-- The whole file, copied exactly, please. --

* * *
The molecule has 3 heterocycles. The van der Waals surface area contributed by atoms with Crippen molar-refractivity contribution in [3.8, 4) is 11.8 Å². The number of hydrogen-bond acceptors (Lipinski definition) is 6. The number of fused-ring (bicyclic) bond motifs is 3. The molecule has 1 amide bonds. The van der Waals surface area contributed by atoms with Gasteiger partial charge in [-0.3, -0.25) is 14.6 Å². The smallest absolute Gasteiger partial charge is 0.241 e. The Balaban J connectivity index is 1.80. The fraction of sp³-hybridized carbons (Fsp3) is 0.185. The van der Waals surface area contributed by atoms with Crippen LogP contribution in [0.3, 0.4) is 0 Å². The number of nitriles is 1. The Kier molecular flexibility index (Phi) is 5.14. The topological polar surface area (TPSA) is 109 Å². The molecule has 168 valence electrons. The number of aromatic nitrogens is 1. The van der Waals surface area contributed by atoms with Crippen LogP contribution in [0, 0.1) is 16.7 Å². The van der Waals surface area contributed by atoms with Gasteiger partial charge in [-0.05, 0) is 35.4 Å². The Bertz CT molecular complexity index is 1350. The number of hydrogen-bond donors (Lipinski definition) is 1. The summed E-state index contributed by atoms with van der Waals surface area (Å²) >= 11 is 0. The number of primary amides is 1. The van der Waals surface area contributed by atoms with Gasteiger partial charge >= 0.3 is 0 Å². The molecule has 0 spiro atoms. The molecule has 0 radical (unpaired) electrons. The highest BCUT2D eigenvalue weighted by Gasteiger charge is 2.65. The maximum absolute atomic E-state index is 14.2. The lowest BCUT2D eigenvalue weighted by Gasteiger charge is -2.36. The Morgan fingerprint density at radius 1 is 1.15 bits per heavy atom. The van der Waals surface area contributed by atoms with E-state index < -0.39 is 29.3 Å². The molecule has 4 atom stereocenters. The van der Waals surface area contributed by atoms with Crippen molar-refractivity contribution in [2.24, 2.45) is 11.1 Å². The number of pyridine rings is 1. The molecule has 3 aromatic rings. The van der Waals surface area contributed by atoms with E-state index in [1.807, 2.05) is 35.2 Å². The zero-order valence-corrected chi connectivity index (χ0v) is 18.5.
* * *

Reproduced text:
The molecule has 3 heterocycles. The van der Waals surface area contributed by atoms with Crippen molar-refractivity contribution in [3.8, 4) is 11.8 Å². The number of hydrogen-bond acceptors (Lipinski definition) is 6. The number of fused-ring (bicyclic) bond motifs is 3. The molecule has 1 amide bonds. The van der Waals surface area contributed by atoms with Gasteiger partial charge in [-0.3, -0.25) is 14.6 Å². The smallest absolute Gasteiger partial charge is 0.241 e. The Balaban J connectivity index is 1.80. The fraction of sp³-hybridized carbons (Fsp3) is 0.185. The van der Waals surface area contributed by atoms with Crippen LogP contribution in [0.3, 0.4) is 0 Å². The number of nitriles is 1. The Kier molecular flexibility index (Phi) is 5.14. The topological polar surface area (TPSA) is 109 Å². The molecule has 168 valence electrons. The number of aromatic nitrogens is 1. The van der Waals surface area contributed by atoms with Crippen LogP contribution in [0, 0.1) is 16.7 Å². The van der Waals surface area contributed by atoms with Gasteiger partial charge in [-0.05, 0) is 35.4 Å². The Bertz CT molecular complexity index is 1350. The number of hydrogen-bond donors (Lipinski definition) is 1. The summed E-state index contributed by atoms with van der Waals surface area (Å²) >= 11 is 0. The number of primary amides is 1. The van der Waals surface area contributed by atoms with Gasteiger partial charge >= 0.3 is 0 Å². The molecule has 0 spiro atoms. The molecule has 0 radical (unpaired) electrons. The highest BCUT2D eigenvalue weighted by Gasteiger charge is 2.65. The maximum absolute atomic E-state index is 14.2. The lowest BCUT2D eigenvalue weighted by Gasteiger charge is -2.36. The Morgan fingerprint density at radius 1 is 1.15 bits per heavy atom. The van der Waals surface area contributed by atoms with E-state index < -0.39 is 29.3 Å². The molecule has 4 atom stereocenters. The van der Waals surface area contributed by atoms with Crippen molar-refractivity contribution in [2.24, 2.45) is 11.1 Å². The number of pyridine rings is 1. The molecule has 3 aromatic rings. The van der Waals surface area contributed by atoms with E-state index in [1.807, 2.05) is 35.2 Å². The zero-order valence-corrected chi connectivity index (χ0v) is 18.5.